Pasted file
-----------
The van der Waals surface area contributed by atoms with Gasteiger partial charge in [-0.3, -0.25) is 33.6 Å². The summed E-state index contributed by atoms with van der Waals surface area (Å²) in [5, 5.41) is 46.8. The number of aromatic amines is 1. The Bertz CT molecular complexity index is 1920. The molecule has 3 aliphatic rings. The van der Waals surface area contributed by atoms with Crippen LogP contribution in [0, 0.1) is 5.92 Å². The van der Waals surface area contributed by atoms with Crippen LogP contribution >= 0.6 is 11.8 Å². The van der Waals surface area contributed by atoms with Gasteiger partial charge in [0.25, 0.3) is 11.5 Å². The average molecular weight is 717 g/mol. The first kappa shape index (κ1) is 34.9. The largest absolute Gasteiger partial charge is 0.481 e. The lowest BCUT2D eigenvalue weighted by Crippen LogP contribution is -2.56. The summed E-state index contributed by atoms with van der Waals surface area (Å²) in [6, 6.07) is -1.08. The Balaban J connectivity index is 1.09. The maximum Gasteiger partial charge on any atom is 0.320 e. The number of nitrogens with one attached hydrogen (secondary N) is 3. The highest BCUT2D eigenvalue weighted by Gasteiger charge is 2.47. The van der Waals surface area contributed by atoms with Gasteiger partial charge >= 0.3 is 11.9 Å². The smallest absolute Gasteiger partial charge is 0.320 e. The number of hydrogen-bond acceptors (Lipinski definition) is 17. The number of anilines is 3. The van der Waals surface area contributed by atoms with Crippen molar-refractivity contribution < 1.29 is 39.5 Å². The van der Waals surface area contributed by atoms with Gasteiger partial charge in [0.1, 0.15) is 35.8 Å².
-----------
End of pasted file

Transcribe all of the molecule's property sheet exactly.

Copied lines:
The van der Waals surface area contributed by atoms with Gasteiger partial charge in [-0.3, -0.25) is 33.6 Å². The summed E-state index contributed by atoms with van der Waals surface area (Å²) in [5, 5.41) is 46.8. The number of aromatic amines is 1. The Bertz CT molecular complexity index is 1920. The molecule has 3 aliphatic rings. The van der Waals surface area contributed by atoms with Crippen LogP contribution in [0, 0.1) is 5.92 Å². The van der Waals surface area contributed by atoms with Crippen LogP contribution >= 0.6 is 11.8 Å². The van der Waals surface area contributed by atoms with Gasteiger partial charge in [0.25, 0.3) is 11.5 Å². The average molecular weight is 717 g/mol. The first kappa shape index (κ1) is 34.9. The largest absolute Gasteiger partial charge is 0.481 e. The lowest BCUT2D eigenvalue weighted by Crippen LogP contribution is -2.56. The summed E-state index contributed by atoms with van der Waals surface area (Å²) in [6, 6.07) is -1.08. The Balaban J connectivity index is 1.09. The maximum Gasteiger partial charge on any atom is 0.320 e. The number of nitrogens with one attached hydrogen (secondary N) is 3. The highest BCUT2D eigenvalue weighted by Gasteiger charge is 2.47. The van der Waals surface area contributed by atoms with Gasteiger partial charge >= 0.3 is 11.9 Å². The smallest absolute Gasteiger partial charge is 0.320 e. The number of hydrogen-bond acceptors (Lipinski definition) is 17. The number of anilines is 3. The van der Waals surface area contributed by atoms with Crippen molar-refractivity contribution < 1.29 is 39.5 Å². The van der Waals surface area contributed by atoms with Gasteiger partial charge in [0.1, 0.15) is 35.8 Å².